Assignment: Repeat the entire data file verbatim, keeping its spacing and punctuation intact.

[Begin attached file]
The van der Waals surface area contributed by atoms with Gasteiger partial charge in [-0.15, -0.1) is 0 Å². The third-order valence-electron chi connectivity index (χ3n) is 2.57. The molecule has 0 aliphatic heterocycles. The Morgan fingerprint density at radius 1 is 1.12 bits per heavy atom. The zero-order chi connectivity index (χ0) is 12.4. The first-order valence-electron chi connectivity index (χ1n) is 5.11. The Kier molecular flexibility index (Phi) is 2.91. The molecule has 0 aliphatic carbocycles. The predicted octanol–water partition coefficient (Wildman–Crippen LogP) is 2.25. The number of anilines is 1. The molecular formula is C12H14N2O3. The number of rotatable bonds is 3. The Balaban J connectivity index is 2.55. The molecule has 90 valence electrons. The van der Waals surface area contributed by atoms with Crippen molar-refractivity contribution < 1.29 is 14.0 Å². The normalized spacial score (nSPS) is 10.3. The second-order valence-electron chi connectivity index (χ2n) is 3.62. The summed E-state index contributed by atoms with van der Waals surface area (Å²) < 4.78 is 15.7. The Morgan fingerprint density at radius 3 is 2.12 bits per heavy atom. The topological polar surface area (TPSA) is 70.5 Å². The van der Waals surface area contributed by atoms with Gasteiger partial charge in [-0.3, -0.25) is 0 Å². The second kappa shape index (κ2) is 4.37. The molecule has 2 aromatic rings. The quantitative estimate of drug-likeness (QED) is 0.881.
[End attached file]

The van der Waals surface area contributed by atoms with Gasteiger partial charge in [-0.15, -0.1) is 0 Å². The third-order valence-electron chi connectivity index (χ3n) is 2.57. The molecule has 0 aliphatic heterocycles. The Morgan fingerprint density at radius 1 is 1.12 bits per heavy atom. The zero-order chi connectivity index (χ0) is 12.4. The first-order valence-electron chi connectivity index (χ1n) is 5.11. The Kier molecular flexibility index (Phi) is 2.91. The molecule has 0 aliphatic carbocycles. The predicted octanol–water partition coefficient (Wildman–Crippen LogP) is 2.25. The number of anilines is 1. The molecular formula is C12H14N2O3. The number of rotatable bonds is 3. The Balaban J connectivity index is 2.55. The molecule has 90 valence electrons. The van der Waals surface area contributed by atoms with Crippen molar-refractivity contribution < 1.29 is 14.0 Å². The normalized spacial score (nSPS) is 10.3. The second-order valence-electron chi connectivity index (χ2n) is 3.62. The summed E-state index contributed by atoms with van der Waals surface area (Å²) < 4.78 is 15.7. The Morgan fingerprint density at radius 3 is 2.12 bits per heavy atom. The topological polar surface area (TPSA) is 70.5 Å². The van der Waals surface area contributed by atoms with Gasteiger partial charge in [-0.3, -0.25) is 0 Å². The second kappa shape index (κ2) is 4.37. The molecule has 2 aromatic rings. The quantitative estimate of drug-likeness (QED) is 0.881.